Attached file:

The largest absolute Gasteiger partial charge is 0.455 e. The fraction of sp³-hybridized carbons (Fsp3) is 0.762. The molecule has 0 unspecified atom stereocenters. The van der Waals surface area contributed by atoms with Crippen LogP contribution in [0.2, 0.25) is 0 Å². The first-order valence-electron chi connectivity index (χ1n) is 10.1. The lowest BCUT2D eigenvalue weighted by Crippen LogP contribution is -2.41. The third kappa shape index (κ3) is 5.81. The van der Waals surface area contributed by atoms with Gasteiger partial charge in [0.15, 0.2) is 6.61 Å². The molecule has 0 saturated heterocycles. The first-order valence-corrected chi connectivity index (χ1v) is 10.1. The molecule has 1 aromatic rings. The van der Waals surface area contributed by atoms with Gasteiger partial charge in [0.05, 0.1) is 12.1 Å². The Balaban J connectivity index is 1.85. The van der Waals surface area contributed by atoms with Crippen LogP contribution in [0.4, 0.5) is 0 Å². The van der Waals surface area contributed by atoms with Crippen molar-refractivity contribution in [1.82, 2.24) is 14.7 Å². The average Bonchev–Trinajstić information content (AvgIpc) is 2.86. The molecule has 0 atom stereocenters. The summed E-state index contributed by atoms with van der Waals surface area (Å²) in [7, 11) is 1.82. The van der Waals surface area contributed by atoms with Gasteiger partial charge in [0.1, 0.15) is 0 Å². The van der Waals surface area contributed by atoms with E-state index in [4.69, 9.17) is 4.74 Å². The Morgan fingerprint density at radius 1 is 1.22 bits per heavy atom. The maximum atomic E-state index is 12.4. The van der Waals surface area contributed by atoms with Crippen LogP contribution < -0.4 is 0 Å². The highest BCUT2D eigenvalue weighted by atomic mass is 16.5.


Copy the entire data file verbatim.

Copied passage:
The largest absolute Gasteiger partial charge is 0.455 e. The fraction of sp³-hybridized carbons (Fsp3) is 0.762. The molecule has 0 unspecified atom stereocenters. The van der Waals surface area contributed by atoms with Crippen LogP contribution in [0.2, 0.25) is 0 Å². The first-order valence-electron chi connectivity index (χ1n) is 10.1. The lowest BCUT2D eigenvalue weighted by Crippen LogP contribution is -2.41. The third kappa shape index (κ3) is 5.81. The van der Waals surface area contributed by atoms with Gasteiger partial charge in [0.15, 0.2) is 6.61 Å². The molecule has 0 saturated heterocycles. The first-order valence-corrected chi connectivity index (χ1v) is 10.1. The molecule has 1 aromatic rings. The van der Waals surface area contributed by atoms with Gasteiger partial charge in [0.05, 0.1) is 12.1 Å². The Balaban J connectivity index is 1.85. The van der Waals surface area contributed by atoms with Crippen LogP contribution in [0.4, 0.5) is 0 Å². The van der Waals surface area contributed by atoms with Crippen molar-refractivity contribution in [1.82, 2.24) is 14.7 Å². The average Bonchev–Trinajstić information content (AvgIpc) is 2.86. The molecule has 0 atom stereocenters. The summed E-state index contributed by atoms with van der Waals surface area (Å²) in [7, 11) is 1.82. The van der Waals surface area contributed by atoms with Gasteiger partial charge in [0.1, 0.15) is 0 Å². The van der Waals surface area contributed by atoms with E-state index in [4.69, 9.17) is 4.74 Å². The Morgan fingerprint density at radius 1 is 1.22 bits per heavy atom. The maximum atomic E-state index is 12.4. The van der Waals surface area contributed by atoms with Crippen LogP contribution < -0.4 is 0 Å². The highest BCUT2D eigenvalue weighted by atomic mass is 16.5.